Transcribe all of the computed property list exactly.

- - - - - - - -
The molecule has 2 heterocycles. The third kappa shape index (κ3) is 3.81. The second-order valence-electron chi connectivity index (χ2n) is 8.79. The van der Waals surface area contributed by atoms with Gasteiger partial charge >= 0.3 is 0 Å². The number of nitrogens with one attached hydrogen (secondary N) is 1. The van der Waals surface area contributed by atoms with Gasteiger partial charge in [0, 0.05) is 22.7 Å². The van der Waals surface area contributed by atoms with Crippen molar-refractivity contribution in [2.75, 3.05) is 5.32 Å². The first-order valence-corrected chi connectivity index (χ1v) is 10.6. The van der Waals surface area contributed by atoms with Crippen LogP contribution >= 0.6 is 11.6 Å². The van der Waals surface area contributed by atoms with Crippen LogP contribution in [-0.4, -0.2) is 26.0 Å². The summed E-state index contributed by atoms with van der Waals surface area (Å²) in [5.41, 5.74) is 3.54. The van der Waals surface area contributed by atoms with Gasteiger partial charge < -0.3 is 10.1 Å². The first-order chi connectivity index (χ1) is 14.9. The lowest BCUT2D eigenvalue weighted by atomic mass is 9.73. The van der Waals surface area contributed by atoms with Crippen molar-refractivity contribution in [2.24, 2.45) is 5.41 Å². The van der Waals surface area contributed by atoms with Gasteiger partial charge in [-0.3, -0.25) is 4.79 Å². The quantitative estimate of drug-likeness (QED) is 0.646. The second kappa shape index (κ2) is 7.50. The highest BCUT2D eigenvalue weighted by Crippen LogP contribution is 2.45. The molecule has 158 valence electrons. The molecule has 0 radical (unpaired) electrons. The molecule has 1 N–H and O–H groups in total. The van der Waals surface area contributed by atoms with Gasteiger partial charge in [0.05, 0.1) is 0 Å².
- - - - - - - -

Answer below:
The molecule has 2 heterocycles. The third kappa shape index (κ3) is 3.81. The second-order valence-electron chi connectivity index (χ2n) is 8.79. The van der Waals surface area contributed by atoms with Gasteiger partial charge >= 0.3 is 0 Å². The number of nitrogens with one attached hydrogen (secondary N) is 1. The van der Waals surface area contributed by atoms with Gasteiger partial charge in [0, 0.05) is 22.7 Å². The van der Waals surface area contributed by atoms with Crippen molar-refractivity contribution in [2.75, 3.05) is 5.32 Å². The first-order valence-corrected chi connectivity index (χ1v) is 10.6. The van der Waals surface area contributed by atoms with Crippen LogP contribution >= 0.6 is 11.6 Å². The van der Waals surface area contributed by atoms with Crippen LogP contribution in [-0.4, -0.2) is 26.0 Å². The summed E-state index contributed by atoms with van der Waals surface area (Å²) in [5.41, 5.74) is 3.54. The van der Waals surface area contributed by atoms with Gasteiger partial charge < -0.3 is 10.1 Å². The first-order chi connectivity index (χ1) is 14.9. The lowest BCUT2D eigenvalue weighted by atomic mass is 9.73. The van der Waals surface area contributed by atoms with Crippen molar-refractivity contribution in [2.24, 2.45) is 5.41 Å². The van der Waals surface area contributed by atoms with Gasteiger partial charge in [-0.3, -0.25) is 4.79 Å². The quantitative estimate of drug-likeness (QED) is 0.646. The second kappa shape index (κ2) is 7.50. The highest BCUT2D eigenvalue weighted by Crippen LogP contribution is 2.45. The molecule has 158 valence electrons. The molecule has 0 radical (unpaired) electrons. The molecule has 1 N–H and O–H groups in total. The van der Waals surface area contributed by atoms with Gasteiger partial charge in [0.05, 0.1) is 0 Å².